There is no single recommended dosage as it should tailor to individual differences, their genetic variability and their history with caffeine. An effective dose can range from 32 to 1,400 mg [13].

Medium doses (225-360 mg) were effective at improving physical performance, while 100-600 mg can help improve brain performance [13].

However, doses above 250 mg can cause symptoms that mimic anxiety. Additionally, prolonged use of at least 100 mg/day can cause tolerance and/or dependence [16].

Although there is no significant evidence that caffeine consumption can harm reproductive health or cause miscarriages, doctors still recommend pregnant women to refrain from drinking too much [17].

Overdose and Toxicity

Although caffeine overdose is rare, it can happen. Caffeine toxicity can occur at 1 g while 5-10 grams can cause death [16, 18].

Signs of Caffeine Overdose [16]:

  • Anxiety
  • Stomach pain
  • Dehydration
  • Fever
  • Confusion/delirium
  • Nausea
  • Fever
  • Seizures

Cycling

Cycling is defined as taking caffeine in intervals, instead of every day. For example, some people drink 2 cups of coffee on weekdays so that they could feel more energized at work. During weekends, they do not drink any coffee to avoid developing tolerance and dependence.

Cycling may or may not be needed, depending on your own biology and response to caffeine consumption.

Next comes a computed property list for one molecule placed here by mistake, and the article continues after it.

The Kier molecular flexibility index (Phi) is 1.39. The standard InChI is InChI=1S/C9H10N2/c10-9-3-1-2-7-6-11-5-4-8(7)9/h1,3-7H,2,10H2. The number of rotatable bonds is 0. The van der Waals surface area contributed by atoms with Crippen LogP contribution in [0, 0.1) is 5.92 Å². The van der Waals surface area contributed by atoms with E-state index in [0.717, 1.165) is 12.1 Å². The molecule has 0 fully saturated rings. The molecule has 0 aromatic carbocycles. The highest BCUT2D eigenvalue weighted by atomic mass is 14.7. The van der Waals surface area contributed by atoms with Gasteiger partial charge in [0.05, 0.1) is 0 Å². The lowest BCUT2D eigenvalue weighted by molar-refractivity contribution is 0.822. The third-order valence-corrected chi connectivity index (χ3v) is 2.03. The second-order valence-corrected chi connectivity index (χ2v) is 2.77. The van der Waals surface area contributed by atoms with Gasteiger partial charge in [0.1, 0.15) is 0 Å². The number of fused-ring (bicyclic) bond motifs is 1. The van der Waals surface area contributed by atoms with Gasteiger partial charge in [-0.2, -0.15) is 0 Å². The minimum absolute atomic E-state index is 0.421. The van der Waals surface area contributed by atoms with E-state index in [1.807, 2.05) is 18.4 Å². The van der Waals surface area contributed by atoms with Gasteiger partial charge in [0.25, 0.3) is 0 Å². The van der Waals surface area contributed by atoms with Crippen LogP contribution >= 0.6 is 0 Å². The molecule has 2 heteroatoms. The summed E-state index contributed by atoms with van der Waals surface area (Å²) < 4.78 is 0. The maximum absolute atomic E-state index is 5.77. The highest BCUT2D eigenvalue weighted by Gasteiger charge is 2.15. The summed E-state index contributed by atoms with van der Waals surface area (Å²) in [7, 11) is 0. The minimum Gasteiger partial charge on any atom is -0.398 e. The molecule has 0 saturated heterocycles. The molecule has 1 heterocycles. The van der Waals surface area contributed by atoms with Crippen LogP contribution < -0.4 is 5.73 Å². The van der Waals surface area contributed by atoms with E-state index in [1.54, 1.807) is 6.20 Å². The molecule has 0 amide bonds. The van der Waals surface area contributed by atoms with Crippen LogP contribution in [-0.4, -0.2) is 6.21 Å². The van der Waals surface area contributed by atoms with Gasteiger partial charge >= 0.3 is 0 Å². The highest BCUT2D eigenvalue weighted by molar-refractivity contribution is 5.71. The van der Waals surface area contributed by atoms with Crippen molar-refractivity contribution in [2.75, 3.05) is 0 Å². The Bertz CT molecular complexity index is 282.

Synergies

1) Theanine

Theanine is an amino acid that promotes relaxation. When combined with caffeine, it may boost cognitive performance, alertness, and raise blood pressure and heart rate [19].

In a study of 44 young adults, a combination of 97 mg L-theanine with 40 mg of caffeine improved their focus during a demanding cognitive task [19].

2) ECA Stack

ECA stack stands for the mixture of ephedrine (75 to 150 mg), caffeine (150 mg), and aspirin (330 mg). Some obese, otherwise healthy subjects take ECA for weight loss, coupled with dieting [20].

However, the FDA prohibited the sale of dietary supplements containing ephedrine in 2004. because it contributed to heart disease risk and deaths and had a high abuse potential [21].

User Reviews

The opinions expressed in this section are solely from the users who may or may not have a medical background. SelfDecode does not endorse any specific product, service, or treatment. Do not consider user experiences as medical advice. Never delay or disregard seeking professional medical advice because of something you have read on SelfDecode.

Users praised caffeine tablets and supplements for help with their weight loss. They also reported improvements in their mental stress, anxiety, alertness, and memory.

Other users also commented that they use caffeine to increase their energy and help with their exercise.

However, others complained that caffeine supplements made them more tired throughout the day or not being able to sleep well at night. Also, some people experience increased heart rate and anxiety right after drinking coffee.

Further Reading

About the Author

Aleksa Ristic

Aleksa Ristic

MS (Pharmacy)
Aleksa received his MS in Pharmacy from the University of Belgrade, his master thesis focusing on protein sources in plant-based diets. 
Aleksa is passionate about herbal pharmacy, nutrition, and functional medicine. He found a way to merge his two biggest passions—writing and health—and use them for noble purposes. His mission is to bridge the gap between science and everyday life, helping readers improve their health and feel better.